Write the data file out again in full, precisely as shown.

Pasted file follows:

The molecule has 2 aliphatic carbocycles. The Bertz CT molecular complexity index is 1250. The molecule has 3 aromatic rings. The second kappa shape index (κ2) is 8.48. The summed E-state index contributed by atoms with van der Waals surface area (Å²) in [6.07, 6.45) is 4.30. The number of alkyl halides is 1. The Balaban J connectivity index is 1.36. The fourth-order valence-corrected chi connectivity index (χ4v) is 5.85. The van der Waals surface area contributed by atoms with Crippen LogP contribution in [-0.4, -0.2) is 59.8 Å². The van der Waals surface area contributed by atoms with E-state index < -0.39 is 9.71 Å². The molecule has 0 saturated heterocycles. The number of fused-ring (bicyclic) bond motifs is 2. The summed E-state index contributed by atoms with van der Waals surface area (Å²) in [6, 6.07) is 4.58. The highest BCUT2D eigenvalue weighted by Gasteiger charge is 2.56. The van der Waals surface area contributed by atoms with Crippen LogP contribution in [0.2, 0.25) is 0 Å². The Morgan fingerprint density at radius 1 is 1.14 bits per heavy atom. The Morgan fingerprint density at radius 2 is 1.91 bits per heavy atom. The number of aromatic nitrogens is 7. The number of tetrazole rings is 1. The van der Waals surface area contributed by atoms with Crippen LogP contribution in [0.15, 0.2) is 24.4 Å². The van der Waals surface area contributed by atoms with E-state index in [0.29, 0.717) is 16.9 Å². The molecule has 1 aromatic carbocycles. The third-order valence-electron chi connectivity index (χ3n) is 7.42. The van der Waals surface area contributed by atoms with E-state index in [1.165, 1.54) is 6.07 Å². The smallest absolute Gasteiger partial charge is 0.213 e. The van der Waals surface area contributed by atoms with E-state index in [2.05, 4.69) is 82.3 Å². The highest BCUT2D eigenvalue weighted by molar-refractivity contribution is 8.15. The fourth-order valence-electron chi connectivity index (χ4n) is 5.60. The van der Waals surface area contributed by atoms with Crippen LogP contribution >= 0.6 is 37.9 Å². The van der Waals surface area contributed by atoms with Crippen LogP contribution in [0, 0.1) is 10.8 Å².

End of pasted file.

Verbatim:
The molecule has 2 aliphatic carbocycles. The Bertz CT molecular complexity index is 1250. The molecule has 3 aromatic rings. The second kappa shape index (κ2) is 8.48. The summed E-state index contributed by atoms with van der Waals surface area (Å²) in [6.07, 6.45) is 4.30. The number of alkyl halides is 1. The Balaban J connectivity index is 1.36. The fourth-order valence-corrected chi connectivity index (χ4v) is 5.85. The van der Waals surface area contributed by atoms with Crippen LogP contribution in [-0.4, -0.2) is 59.8 Å². The van der Waals surface area contributed by atoms with E-state index < -0.39 is 9.71 Å². The molecule has 0 saturated heterocycles. The number of fused-ring (bicyclic) bond motifs is 2. The summed E-state index contributed by atoms with van der Waals surface area (Å²) in [6, 6.07) is 4.58. The highest BCUT2D eigenvalue weighted by Gasteiger charge is 2.56. The van der Waals surface area contributed by atoms with Crippen LogP contribution in [0.2, 0.25) is 0 Å². The Morgan fingerprint density at radius 1 is 1.14 bits per heavy atom. The Morgan fingerprint density at radius 2 is 1.91 bits per heavy atom. The number of aromatic nitrogens is 7. The number of tetrazole rings is 1. The van der Waals surface area contributed by atoms with Crippen LogP contribution in [0.15, 0.2) is 24.4 Å². The van der Waals surface area contributed by atoms with E-state index in [0.29, 0.717) is 16.9 Å². The molecule has 1 aromatic carbocycles. The third-order valence-electron chi connectivity index (χ3n) is 7.42. The van der Waals surface area contributed by atoms with E-state index in [1.165, 1.54) is 6.07 Å². The smallest absolute Gasteiger partial charge is 0.213 e. The van der Waals surface area contributed by atoms with E-state index in [2.05, 4.69) is 82.3 Å². The highest BCUT2D eigenvalue weighted by molar-refractivity contribution is 8.15. The fourth-order valence-electron chi connectivity index (χ4n) is 5.60. The van der Waals surface area contributed by atoms with Crippen LogP contribution >= 0.6 is 37.9 Å². The van der Waals surface area contributed by atoms with Crippen LogP contribution in [0, 0.1) is 10.8 Å².